Team Sky doesn’t send Chris Froome to many one-day races pre-Tour as it is, so will we now see Contador and Nibali doing the same? I can't see them wanting to miss out on the few one-day races that they can be competitive in, it's not their style. This is another factor, because neither can contain himself when an opportunity comes along. They don't wait for the time trial and then go for it. The prospect of Contador and Nibali racing each other at the Giro should have Chris Froome rubbing his hands with glee because once they've knocked lumps out of each other in Italy things will be a lot easier for him come the Tour de France.

I honestly can't see Nibali getting dragged into a Giro -Tour extravaganza with Contador, much better that he lets Fabio Aru take responsibility for Italian honour and that he saves his strength for the return of Froome and a beefed up Team Sky at the Tour.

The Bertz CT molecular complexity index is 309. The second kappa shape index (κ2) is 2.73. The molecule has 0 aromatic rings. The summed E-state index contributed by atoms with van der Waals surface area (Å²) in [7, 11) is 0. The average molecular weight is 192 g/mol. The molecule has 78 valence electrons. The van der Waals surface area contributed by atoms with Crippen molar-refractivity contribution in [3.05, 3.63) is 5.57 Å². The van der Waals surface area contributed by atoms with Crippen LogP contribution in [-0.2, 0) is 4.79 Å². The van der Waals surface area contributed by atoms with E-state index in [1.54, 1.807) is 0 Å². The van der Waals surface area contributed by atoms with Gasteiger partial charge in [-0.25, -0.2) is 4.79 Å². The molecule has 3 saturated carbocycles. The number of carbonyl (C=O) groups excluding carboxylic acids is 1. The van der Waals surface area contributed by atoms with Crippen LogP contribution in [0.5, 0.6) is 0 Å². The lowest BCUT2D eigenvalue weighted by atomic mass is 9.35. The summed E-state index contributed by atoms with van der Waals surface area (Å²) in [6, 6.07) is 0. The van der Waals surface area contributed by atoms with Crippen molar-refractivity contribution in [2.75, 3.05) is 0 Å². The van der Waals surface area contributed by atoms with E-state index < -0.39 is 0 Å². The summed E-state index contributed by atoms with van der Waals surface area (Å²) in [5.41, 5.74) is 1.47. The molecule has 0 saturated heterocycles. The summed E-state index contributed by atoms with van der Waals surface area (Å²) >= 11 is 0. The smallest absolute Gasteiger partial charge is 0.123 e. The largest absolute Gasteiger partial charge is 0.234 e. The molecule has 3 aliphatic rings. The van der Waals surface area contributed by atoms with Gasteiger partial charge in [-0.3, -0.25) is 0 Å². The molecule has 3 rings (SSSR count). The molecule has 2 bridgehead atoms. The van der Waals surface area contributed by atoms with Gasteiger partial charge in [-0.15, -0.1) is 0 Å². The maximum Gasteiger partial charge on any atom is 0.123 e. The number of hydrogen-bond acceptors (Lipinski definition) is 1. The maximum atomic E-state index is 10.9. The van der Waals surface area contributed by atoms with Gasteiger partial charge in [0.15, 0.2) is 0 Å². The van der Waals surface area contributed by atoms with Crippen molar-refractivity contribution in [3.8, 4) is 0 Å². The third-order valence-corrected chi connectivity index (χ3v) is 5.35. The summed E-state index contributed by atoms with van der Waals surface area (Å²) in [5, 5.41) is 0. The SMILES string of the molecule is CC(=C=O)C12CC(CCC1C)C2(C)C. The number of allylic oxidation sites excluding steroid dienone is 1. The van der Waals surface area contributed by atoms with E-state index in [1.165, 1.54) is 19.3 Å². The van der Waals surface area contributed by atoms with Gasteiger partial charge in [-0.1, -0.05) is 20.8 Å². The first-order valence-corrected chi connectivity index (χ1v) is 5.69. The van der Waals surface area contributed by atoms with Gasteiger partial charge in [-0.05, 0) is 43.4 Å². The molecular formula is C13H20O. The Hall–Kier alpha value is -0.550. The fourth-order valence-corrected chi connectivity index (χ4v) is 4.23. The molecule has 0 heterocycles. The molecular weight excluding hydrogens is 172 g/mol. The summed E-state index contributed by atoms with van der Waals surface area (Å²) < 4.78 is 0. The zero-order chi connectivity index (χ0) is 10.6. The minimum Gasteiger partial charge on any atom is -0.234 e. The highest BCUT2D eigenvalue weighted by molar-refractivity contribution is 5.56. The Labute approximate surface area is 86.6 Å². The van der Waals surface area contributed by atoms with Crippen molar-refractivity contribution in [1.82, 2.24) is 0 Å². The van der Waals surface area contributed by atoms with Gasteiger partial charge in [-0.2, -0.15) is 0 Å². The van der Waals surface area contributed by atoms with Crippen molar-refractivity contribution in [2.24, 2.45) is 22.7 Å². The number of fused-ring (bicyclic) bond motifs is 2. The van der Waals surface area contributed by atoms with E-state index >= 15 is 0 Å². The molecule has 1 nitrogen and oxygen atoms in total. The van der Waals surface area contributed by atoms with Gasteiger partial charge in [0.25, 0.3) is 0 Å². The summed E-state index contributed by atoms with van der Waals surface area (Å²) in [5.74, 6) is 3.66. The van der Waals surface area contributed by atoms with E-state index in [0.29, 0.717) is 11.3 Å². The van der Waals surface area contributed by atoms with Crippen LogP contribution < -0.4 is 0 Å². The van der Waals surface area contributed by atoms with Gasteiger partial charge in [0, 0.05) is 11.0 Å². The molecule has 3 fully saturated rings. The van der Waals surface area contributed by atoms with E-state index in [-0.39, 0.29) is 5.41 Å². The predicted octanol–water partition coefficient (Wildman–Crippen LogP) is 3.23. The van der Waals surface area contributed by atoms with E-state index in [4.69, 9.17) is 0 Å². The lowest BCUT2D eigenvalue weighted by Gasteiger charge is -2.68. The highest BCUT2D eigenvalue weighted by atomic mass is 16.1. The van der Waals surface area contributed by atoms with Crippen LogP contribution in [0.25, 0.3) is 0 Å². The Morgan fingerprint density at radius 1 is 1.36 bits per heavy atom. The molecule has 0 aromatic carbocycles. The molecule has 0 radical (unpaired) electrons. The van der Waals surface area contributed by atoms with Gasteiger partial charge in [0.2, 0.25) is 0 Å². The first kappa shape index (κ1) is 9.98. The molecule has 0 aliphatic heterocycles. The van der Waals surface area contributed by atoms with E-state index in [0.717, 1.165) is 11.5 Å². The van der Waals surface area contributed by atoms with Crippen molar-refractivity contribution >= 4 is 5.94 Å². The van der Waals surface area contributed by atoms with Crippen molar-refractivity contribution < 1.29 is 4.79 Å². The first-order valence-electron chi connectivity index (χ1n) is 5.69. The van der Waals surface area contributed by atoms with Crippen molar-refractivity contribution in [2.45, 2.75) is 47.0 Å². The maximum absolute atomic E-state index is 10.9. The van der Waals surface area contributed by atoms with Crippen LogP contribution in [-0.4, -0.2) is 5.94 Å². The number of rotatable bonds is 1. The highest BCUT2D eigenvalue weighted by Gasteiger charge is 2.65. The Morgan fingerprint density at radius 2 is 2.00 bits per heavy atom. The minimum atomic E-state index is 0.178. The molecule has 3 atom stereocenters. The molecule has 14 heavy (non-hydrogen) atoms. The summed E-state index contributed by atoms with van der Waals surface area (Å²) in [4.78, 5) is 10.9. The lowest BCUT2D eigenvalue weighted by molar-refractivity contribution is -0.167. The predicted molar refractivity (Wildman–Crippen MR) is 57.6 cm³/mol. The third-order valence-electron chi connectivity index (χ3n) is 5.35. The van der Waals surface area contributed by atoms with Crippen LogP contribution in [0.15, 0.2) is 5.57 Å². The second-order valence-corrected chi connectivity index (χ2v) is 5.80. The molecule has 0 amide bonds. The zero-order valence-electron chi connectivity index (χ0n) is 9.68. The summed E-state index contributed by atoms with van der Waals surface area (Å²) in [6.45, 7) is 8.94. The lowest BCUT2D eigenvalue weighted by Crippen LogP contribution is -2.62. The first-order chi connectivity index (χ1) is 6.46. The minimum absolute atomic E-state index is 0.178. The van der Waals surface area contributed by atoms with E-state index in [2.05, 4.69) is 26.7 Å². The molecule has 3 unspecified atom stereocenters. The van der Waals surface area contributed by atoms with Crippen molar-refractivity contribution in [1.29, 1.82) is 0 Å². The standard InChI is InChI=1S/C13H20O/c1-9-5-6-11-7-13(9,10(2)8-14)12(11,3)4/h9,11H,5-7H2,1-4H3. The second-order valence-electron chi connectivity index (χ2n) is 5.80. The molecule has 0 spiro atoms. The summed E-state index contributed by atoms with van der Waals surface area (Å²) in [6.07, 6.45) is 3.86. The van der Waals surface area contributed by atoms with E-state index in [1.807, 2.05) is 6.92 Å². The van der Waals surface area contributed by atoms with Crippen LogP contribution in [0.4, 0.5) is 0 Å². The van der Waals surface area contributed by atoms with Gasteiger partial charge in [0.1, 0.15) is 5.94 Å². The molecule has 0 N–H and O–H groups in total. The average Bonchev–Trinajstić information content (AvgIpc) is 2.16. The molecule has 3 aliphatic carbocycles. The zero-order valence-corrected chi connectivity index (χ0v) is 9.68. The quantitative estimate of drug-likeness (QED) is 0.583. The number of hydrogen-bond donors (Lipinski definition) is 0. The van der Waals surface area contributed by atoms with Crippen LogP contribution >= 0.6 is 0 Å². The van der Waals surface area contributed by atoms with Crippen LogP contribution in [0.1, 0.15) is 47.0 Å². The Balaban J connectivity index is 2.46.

Noticeably, Sky have stayed well out of the two tours debate and they've been quietly reinforcing their Grand Tour squads with some very talented riders. Though they've been pretending some of those new signings might also be for the other races, the reality is they'll be at the Tour de France with a group of riders more than capable of matching the Astana and Tinkoff teams on every terrain. That's all the clue you need for whether the Giro-Tour double is a good idea or not.

 

Robert Millar on the attack

Robert Millar's Vuelta a Espana predictions

By:
Robert Millar
Published:
August 22, 2014, 15:16 BST,
Updated:
August 22, 2014, 16:17 BST

Froome the man to beat in Spain

The Vuelta a Espana is considered by some as the poor relation of the Grand Tours, supposedly relegated to a mere training race for the Worlds. That's so wrong.

For the under performers, it's the last big opportunity to show themselves and for the really desperate, the best chance to secure a contract for the next year.